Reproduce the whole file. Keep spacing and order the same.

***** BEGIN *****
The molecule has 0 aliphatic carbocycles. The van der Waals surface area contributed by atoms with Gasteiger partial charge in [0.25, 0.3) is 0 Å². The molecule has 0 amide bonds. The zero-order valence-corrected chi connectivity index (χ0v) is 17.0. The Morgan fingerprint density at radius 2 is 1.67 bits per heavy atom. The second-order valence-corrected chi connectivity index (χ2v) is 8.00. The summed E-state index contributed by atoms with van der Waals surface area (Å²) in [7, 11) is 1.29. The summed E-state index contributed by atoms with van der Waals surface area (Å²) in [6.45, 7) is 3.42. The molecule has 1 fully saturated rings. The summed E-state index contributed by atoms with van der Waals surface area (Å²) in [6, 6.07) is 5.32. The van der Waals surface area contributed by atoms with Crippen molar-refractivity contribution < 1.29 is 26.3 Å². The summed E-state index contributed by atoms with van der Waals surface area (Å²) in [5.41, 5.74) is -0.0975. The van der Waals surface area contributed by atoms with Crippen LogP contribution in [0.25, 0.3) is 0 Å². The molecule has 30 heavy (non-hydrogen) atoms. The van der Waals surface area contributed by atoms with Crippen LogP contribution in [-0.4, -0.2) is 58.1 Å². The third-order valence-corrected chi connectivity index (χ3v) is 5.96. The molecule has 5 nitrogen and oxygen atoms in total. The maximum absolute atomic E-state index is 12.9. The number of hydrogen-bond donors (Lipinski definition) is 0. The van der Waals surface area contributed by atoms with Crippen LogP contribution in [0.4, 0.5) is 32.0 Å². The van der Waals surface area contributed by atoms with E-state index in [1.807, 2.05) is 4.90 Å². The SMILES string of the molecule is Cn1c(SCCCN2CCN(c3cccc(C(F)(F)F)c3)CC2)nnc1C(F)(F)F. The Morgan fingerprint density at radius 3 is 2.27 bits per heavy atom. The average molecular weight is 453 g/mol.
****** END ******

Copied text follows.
The molecule has 0 aliphatic carbocycles. The van der Waals surface area contributed by atoms with Gasteiger partial charge in [0.25, 0.3) is 0 Å². The molecule has 0 amide bonds. The zero-order valence-corrected chi connectivity index (χ0v) is 17.0. The Morgan fingerprint density at radius 2 is 1.67 bits per heavy atom. The second-order valence-corrected chi connectivity index (χ2v) is 8.00. The summed E-state index contributed by atoms with van der Waals surface area (Å²) in [7, 11) is 1.29. The summed E-state index contributed by atoms with van der Waals surface area (Å²) in [6.45, 7) is 3.42. The molecule has 1 fully saturated rings. The summed E-state index contributed by atoms with van der Waals surface area (Å²) in [6, 6.07) is 5.32. The van der Waals surface area contributed by atoms with Crippen molar-refractivity contribution < 1.29 is 26.3 Å². The summed E-state index contributed by atoms with van der Waals surface area (Å²) in [5.41, 5.74) is -0.0975. The van der Waals surface area contributed by atoms with Crippen LogP contribution in [0.25, 0.3) is 0 Å². The molecule has 30 heavy (non-hydrogen) atoms. The van der Waals surface area contributed by atoms with Crippen LogP contribution in [-0.4, -0.2) is 58.1 Å². The third-order valence-corrected chi connectivity index (χ3v) is 5.96. The molecule has 5 nitrogen and oxygen atoms in total. The maximum absolute atomic E-state index is 12.9. The number of hydrogen-bond donors (Lipinski definition) is 0. The van der Waals surface area contributed by atoms with Crippen LogP contribution in [0.4, 0.5) is 32.0 Å². The van der Waals surface area contributed by atoms with E-state index in [1.807, 2.05) is 4.90 Å². The SMILES string of the molecule is Cn1c(SCCCN2CCN(c3cccc(C(F)(F)F)c3)CC2)nnc1C(F)(F)F. The Morgan fingerprint density at radius 3 is 2.27 bits per heavy atom. The average molecular weight is 453 g/mol.